How our services make a difference
We’re working to protect children today, prevent abuse tomorrow and transform society so child cruelty becomes a thing of the past.
We work with children, young people and families who need our help across the UK and Channel Islands. But it’s about more than the children and families we meet face-to-face.
By finding new ways to share our knowledge with others, we can help keep many more children and young people safe.
Letting the Future In is a service that helps children who’ve been sexually abused begin to rebuild their lives.
Trained practitioners like Chris work with children and young people aged 4-17. Sometimes they use creative therapy techniques like messy play, writing, storytelling and art. Being creative can help young people express the feelings they can’t put in to words.
This lets them safely work through past experiences, come to understand, and then move on from what’s happened. Our evaluation of Letting the Future In has found that children leave the sessions feeling more confident and less guilty, depressed, anxious and angry.
Watch our video above to discover Chris’s life-changing story about how he helped a young boy transform the way he felt about himself.
Find out more about how Letting the Future In and other services are helping children and families to overcome abuse.
"A lot of children will come feeling that they’re helpless victims, whereas from my perspective they’re ingenious survivors."
Chris, Letting the Future in practitioner
Our Baby Steps service supports parents in the run up to the birth of their baby, and beyond. It’s designed to help prepare people for becoming parents, not just for the birth itself.
Thanks to trained practitioners like Nikki, parents can get help to give their babies the best start in life.
We’ve found that parents feel more confident as parents, and are more prepared to give sensitive care to their babies, after using Baby Steps.
Now that we know this service is effective in helping new parents, we’re working with other organisations to help them deliver it to families in communities across the country.
Watch our video above to hear how Nikki helped a couple prepare for life with a baby.
Find out more about how Baby Steps and our other services are working with families.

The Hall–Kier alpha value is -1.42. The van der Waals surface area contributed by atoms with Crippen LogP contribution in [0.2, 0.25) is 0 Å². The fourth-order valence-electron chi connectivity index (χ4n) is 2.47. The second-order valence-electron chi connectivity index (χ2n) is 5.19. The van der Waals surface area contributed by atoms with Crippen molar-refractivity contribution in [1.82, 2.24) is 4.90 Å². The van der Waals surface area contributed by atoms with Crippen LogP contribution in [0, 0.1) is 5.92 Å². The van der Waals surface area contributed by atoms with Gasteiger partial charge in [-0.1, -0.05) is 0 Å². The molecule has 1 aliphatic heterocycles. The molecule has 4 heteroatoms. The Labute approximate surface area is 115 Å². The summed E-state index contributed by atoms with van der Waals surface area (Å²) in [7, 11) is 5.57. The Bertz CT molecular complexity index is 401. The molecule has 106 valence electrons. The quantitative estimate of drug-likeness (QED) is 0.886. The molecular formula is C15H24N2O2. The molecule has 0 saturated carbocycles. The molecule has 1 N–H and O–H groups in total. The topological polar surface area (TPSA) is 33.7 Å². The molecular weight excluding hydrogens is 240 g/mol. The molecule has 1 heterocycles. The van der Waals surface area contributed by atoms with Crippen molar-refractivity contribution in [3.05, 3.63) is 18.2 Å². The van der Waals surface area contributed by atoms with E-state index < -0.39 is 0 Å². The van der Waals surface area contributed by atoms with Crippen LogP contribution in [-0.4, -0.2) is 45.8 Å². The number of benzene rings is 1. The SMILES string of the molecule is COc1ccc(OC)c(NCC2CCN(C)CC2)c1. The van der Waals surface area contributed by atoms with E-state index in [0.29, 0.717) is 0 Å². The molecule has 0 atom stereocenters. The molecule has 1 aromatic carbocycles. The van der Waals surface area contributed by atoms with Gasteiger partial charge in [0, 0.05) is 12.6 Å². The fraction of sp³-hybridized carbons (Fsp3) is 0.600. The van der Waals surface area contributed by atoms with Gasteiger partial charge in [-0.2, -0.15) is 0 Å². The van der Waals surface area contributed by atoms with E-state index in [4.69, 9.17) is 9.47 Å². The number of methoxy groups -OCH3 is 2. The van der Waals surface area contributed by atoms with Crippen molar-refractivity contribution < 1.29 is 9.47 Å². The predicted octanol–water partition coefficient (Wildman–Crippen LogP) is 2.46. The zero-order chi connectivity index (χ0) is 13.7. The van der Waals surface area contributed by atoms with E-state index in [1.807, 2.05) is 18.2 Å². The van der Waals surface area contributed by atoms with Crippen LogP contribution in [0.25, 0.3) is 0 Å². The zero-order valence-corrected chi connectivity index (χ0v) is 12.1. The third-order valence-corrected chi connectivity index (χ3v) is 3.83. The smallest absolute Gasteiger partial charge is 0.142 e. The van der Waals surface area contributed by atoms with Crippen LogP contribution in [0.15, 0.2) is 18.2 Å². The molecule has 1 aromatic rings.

"If parents are feeling good in themselves, it can really have a huge impact on the role they play parenting their children."
Nikki, Baby Steps practitioner
It’s important we find children who are at risk of harm as early as possible, so we can get them the right help.
As well as working directly with families and young people, some of our services are designed to transform the way professionals work, helping them make the best decisions for children.
Graded Care Profile 2 is a special tool that we developed for professionals, helping them spot anything that’s putting children at risk of harm when they make their assessments.
Watch our video above to find out more about how professionals use the tool, and why they think it works.
We don’t deliver Graded Care Profile 2 ourselves, but we help other organisations by giving them training and resources to use it.
This is just one of many services we’re helping others to deliver. Because we’ve tested our services and learned what works, we can share our knowledge with others so they can go on to help even more children.
If you’re a professional or a commissioner for a local authority interested in delivering our services, find out more on NSPCC Learning.
Real stories of children we've helped
"I was often by myself and I felt so lonely"
Sophie was neglected by both her parents growing up. Support from our counsellors helped her to rebuild her trust in people.
"I was scared no one would believe me"
Alice was sexually abused when she was very young. The Young Witness Service helped her feel supported when she gave evidence in court.
"I felt guilty that the bullies had chosen me"
James was bullied for years after moving to a new school. Talking to Childline helped him to rebuild his confidence and feel less alone.
How you can support our work
Volunteering for NSPCC and Childline
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On average, a child contacts Childline every 25 seconds. Donate now and help protect children today and prevent abuse from happening tomorrow.
Names and identifying features have been changed to protect identity. Photographs have been posed by models.